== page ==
Data gathered by the Israel Meteorological Service (IMS) shows the Jewish state’s annual rainfall currently stands at around 71 percent of the cross-year average, indicating Israel has officially entered a drought year.
IMS data also indicates the area surrounding the Sea of Galilee—one of Israel’s primary water sources—has seen only 70 percent of the average rainfall. The lack of rainfall in the area surrounding the fresh water lake is causing a rise in salt levels, meaning the water is at risk of being unsuitable for consumption and irrigation.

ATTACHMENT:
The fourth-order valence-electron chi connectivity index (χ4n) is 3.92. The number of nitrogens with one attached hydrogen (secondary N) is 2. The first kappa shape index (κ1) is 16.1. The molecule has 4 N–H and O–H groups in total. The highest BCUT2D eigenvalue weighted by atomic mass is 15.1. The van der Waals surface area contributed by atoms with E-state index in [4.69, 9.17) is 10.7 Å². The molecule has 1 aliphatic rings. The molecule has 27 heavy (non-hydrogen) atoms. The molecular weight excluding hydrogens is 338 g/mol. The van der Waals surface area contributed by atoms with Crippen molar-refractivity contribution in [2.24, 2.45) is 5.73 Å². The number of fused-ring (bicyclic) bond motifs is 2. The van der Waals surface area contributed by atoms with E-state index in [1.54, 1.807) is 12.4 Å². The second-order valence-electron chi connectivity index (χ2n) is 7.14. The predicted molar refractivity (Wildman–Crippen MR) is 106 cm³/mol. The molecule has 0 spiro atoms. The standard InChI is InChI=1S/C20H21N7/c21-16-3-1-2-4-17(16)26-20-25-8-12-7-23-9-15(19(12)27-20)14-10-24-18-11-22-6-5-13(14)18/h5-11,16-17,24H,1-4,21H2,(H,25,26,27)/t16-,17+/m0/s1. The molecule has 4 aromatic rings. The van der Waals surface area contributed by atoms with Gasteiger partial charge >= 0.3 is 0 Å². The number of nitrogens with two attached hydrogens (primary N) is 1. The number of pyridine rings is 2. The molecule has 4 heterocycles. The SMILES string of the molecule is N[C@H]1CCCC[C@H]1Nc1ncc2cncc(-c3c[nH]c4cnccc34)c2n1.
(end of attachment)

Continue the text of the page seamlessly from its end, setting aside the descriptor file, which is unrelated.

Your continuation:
As a means of preventing the lake from drying up, Israel’s Water Authority is considering a plan to pump 50 million cubic meters (1.8 billion cubic feet) of desalinated water into the Sea of Galilee next winter.
This is the fourth consecutive year in which northern Israel has experienced drought conditions. Despite the below-average annual rainfall, Israel as a whole is not experiencing water shortages due to its numerous desalination facilities.
For several years, Israel’s Water Authority has sought approval to build a new desalinization facility in the northern part of country, but local residents have fought the plan. The forecast for the next several years indicates similar conditions in northern Israel, with a consistent decline in rainfall.